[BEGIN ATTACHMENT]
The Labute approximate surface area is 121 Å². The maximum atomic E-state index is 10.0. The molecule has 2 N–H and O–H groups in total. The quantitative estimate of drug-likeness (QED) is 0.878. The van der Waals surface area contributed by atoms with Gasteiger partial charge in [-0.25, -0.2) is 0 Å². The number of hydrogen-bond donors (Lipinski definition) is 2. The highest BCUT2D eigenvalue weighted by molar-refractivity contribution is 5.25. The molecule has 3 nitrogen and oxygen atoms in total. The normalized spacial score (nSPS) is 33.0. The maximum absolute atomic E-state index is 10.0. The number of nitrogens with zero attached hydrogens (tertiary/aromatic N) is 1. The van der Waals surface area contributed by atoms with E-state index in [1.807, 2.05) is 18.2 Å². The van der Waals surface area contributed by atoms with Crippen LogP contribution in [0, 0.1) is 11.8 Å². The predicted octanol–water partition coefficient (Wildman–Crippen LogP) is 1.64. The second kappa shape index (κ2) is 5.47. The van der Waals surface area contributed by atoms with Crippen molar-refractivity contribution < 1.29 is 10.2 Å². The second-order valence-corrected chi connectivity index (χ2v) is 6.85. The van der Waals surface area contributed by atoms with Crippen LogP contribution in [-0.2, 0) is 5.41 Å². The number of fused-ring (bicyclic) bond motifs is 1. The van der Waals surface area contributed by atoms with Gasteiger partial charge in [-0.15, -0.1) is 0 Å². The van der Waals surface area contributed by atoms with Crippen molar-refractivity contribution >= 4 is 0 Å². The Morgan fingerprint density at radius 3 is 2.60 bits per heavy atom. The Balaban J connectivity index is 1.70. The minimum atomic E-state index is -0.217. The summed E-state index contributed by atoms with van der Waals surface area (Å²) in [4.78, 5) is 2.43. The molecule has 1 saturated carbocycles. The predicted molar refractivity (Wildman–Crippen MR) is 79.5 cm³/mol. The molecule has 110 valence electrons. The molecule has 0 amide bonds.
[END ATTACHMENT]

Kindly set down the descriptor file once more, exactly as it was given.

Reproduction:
The Labute approximate surface area is 121 Å². The maximum atomic E-state index is 10.0. The molecule has 2 N–H and O–H groups in total. The quantitative estimate of drug-likeness (QED) is 0.878. The van der Waals surface area contributed by atoms with Gasteiger partial charge in [-0.25, -0.2) is 0 Å². The number of hydrogen-bond donors (Lipinski definition) is 2. The highest BCUT2D eigenvalue weighted by molar-refractivity contribution is 5.25. The molecule has 3 nitrogen and oxygen atoms in total. The normalized spacial score (nSPS) is 33.0. The maximum absolute atomic E-state index is 10.0. The number of nitrogens with zero attached hydrogens (tertiary/aromatic N) is 1. The van der Waals surface area contributed by atoms with E-state index in [1.807, 2.05) is 18.2 Å². The van der Waals surface area contributed by atoms with Crippen LogP contribution in [0, 0.1) is 11.8 Å². The predicted octanol–water partition coefficient (Wildman–Crippen LogP) is 1.64. The second kappa shape index (κ2) is 5.47. The van der Waals surface area contributed by atoms with Crippen molar-refractivity contribution < 1.29 is 10.2 Å². The second-order valence-corrected chi connectivity index (χ2v) is 6.85. The van der Waals surface area contributed by atoms with Crippen LogP contribution in [-0.2, 0) is 5.41 Å². The number of fused-ring (bicyclic) bond motifs is 1. The van der Waals surface area contributed by atoms with Gasteiger partial charge in [-0.15, -0.1) is 0 Å². The van der Waals surface area contributed by atoms with Crippen molar-refractivity contribution >= 4 is 0 Å². The Morgan fingerprint density at radius 3 is 2.60 bits per heavy atom. The Balaban J connectivity index is 1.70. The minimum atomic E-state index is -0.217. The summed E-state index contributed by atoms with van der Waals surface area (Å²) in [4.78, 5) is 2.43. The molecule has 1 saturated carbocycles. The predicted molar refractivity (Wildman–Crippen MR) is 79.5 cm³/mol. The molecule has 110 valence electrons. The molecule has 0 amide bonds.